Researchers from the Mayo Clinic in Scottsdale, AZ, found no significant differences in image quality or noise between standard-dose images and those acquired at half the dose using ASIR.
ASIR is a proprietary algorithm that uses an iterative reconstruction technique to reduce dose without reducing image quality compared to standard filtered back projection (FBP) images, the authors wrote.
"Unlike FBR, ASIR does not assume noise is evenly distributed across the entire image, but instead uses a mathematic model to identify and remove individual projections that are noisy and deviate from the model," explained lead investigator Kristina Flicek, MD, and colleagues (AJR, July 2010, Vol. 195:7, pp. 126-131).
Although virtual colonoscopy (also known as CT colonography or CTC) is intended to be noisier and typically acquired at doses of 2 mSv or less, patients need assurance that the dose they receive is low as possible. Moreover, because CTC is often repeated during the patient's lifetime in a subsequent screening or follow-up scan, physicians have an interest in exploring the lower limits of radiation doses that will still deliver high sensitivity and specificity.
"Despite the lack of scientific data measuring future cancer risk from radiation exposure, patients remain concerned about radiation exposure," the authors wrote. "In response to public concern and the desire for the best patient care, we sought to reduce the radiation dose during CT whenever possible without compromising image quality."
The study was divided into two parts: an initial phantom study to determine the dose and ASIR level for the patient arm of the study, followed by the patient study that used the supine image acquisition (using standard dose, 50 mAs) and the prone position with a 50% dose reduction (25 mAs) and the addition of the proprietary ASIR noise-reduction algorithm (GE Healthcare, Chalfont St. Giles, U.K.) set at 40%.
For the phantom arm of the study, a Silastic air-filled phantom was imaged on a 64-detector-row scanner (Discovery CT750HD, GE) at 120 kVp and 1.25-mm collimation, with a 0.625-mm slice thickness.
The phantom was scanned at 50 mAs without ASIR and at several mAs settings (40, 30, 20, and 10 mAs) both with and without the application. For each mAs setting, image data were reconstructed using 0%, 20%, 40%, 60%, 80%, and 100% weighting of ASIR, which is typically blended with the native image data to achieve the optimal combination of noise reduction and image quality. Noise was assessed, and overall image quality was rated on a scale of 0 (nondiagnostic) to 4 (highest image quality) by an experienced gastrointestinal radiologist.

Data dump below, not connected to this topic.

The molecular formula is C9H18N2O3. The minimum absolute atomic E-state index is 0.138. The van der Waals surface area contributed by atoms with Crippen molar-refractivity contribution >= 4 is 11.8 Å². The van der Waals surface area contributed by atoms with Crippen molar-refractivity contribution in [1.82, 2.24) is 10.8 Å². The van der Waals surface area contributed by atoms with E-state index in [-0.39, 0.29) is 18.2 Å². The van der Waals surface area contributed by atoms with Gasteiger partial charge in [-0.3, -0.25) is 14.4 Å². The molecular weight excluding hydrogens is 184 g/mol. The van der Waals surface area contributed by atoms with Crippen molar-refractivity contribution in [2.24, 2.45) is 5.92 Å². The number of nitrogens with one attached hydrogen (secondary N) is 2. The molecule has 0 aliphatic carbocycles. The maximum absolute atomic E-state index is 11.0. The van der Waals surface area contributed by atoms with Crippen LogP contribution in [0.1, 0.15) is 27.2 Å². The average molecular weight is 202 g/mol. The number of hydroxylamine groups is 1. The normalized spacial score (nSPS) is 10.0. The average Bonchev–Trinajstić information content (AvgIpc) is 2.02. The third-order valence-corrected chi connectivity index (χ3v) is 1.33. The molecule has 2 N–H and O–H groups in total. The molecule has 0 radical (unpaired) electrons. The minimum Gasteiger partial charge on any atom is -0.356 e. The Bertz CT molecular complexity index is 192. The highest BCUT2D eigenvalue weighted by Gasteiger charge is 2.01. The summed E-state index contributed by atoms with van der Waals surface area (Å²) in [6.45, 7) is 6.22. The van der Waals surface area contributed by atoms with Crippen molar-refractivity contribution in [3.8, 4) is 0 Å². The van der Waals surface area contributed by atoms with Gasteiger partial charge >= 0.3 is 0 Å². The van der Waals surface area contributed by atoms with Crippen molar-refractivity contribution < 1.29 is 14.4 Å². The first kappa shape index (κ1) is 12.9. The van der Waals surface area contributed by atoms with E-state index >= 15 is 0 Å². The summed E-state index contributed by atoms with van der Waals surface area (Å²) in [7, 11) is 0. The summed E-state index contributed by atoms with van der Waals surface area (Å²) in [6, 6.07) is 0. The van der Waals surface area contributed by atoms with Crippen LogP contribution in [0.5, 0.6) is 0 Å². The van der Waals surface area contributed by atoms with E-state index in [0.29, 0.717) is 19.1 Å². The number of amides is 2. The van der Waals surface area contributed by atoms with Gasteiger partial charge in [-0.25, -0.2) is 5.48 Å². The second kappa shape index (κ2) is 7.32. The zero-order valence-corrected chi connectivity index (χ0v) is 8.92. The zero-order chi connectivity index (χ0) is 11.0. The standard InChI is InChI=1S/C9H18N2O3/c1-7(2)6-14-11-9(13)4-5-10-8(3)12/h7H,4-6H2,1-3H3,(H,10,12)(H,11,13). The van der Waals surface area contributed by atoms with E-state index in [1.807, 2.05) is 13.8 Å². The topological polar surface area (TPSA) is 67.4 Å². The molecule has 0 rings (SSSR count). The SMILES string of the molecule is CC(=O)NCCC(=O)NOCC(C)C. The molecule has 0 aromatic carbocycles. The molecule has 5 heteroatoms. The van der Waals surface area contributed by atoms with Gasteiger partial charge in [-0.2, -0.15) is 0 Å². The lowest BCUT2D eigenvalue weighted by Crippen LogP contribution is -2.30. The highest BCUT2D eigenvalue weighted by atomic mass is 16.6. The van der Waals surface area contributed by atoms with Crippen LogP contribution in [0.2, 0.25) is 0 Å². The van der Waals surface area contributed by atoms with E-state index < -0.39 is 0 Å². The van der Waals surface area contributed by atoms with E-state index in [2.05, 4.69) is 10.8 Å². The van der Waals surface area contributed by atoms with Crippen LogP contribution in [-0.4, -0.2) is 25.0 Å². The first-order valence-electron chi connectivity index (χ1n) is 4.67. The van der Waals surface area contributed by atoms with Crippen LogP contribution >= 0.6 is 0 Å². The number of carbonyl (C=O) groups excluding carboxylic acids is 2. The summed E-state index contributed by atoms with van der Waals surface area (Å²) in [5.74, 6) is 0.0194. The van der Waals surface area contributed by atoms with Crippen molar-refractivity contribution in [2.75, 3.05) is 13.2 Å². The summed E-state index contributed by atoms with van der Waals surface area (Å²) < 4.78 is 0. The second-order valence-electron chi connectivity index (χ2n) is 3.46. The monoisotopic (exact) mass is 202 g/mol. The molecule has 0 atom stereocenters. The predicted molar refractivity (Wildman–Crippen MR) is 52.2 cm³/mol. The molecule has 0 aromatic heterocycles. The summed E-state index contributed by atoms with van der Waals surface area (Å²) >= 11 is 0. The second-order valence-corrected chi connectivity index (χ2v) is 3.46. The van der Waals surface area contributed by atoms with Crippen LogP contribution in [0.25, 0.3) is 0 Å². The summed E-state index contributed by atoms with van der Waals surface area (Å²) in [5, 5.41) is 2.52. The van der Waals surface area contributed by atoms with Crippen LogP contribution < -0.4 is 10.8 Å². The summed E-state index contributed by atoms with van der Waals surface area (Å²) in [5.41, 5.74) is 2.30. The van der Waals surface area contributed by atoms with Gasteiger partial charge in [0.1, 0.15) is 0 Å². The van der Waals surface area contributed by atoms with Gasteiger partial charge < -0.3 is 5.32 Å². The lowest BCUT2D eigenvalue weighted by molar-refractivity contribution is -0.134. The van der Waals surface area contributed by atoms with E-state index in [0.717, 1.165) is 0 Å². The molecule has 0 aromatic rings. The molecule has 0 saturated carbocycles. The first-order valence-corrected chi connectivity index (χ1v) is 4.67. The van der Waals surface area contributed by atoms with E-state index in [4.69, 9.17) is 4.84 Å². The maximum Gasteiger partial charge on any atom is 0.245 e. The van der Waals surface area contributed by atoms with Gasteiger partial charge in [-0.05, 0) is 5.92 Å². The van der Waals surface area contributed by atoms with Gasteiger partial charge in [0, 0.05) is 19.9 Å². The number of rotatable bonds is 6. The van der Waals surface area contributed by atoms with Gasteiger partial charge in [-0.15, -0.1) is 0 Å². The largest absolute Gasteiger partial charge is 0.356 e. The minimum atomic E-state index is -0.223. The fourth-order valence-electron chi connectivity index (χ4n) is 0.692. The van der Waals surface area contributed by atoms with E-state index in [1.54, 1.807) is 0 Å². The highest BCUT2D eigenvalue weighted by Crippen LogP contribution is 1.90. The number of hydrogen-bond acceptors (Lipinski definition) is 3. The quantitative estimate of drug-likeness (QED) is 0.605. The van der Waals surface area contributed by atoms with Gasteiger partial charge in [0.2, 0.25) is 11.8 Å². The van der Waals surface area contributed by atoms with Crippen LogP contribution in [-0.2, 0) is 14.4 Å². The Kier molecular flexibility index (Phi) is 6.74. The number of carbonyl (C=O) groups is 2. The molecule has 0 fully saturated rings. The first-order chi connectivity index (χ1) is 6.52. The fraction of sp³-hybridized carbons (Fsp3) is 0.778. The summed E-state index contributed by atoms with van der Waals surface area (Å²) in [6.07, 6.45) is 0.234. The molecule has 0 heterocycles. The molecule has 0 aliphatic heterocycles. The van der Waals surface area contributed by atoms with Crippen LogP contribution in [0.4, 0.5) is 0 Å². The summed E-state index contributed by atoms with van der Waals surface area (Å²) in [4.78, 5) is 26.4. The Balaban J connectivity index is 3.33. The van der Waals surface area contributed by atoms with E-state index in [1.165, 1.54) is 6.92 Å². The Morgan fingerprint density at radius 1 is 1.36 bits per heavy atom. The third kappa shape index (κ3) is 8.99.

In the patient arm of the study, 18 patients (age, 35-84 years; mean, 68) underwent standard cathartic bowel cleansing followed by mechanical insufflation of the colon. The patients were scanned in the supine position and at a reduced dose of 25 mAs with 40% ASIR in the prone position, using the same scanner as in the phantom study.
Three experienced radiologists blinded to the scanning techniques assessed 2D and 3D image quality and noise at three different colon locations. A score difference of ≥ 1 was considered clinically important. Actual noise measures were compared between the standard-dose and low-dose acquisitions, the authors wrote.
The phantom study showed image noise reduction that correlated with a higher percentage of ASIR. Image noise decreased as the percentage of ASIR was increased and as the mAs was increased.
For example, the dose-length product (DLP) for a patient with a body mass index (BMI) of less than 20 was 183 for routine CTC acquisition and 97.7 for the ASIR technique. For a patient with a BMI of 30 or greater, DLP was 303.4 for the routine acquisition and 163.4 for the low-dose ASIR scan. The overall DLP of 230.8 for the standard technique dropped to 121.2 with the use of ASIR.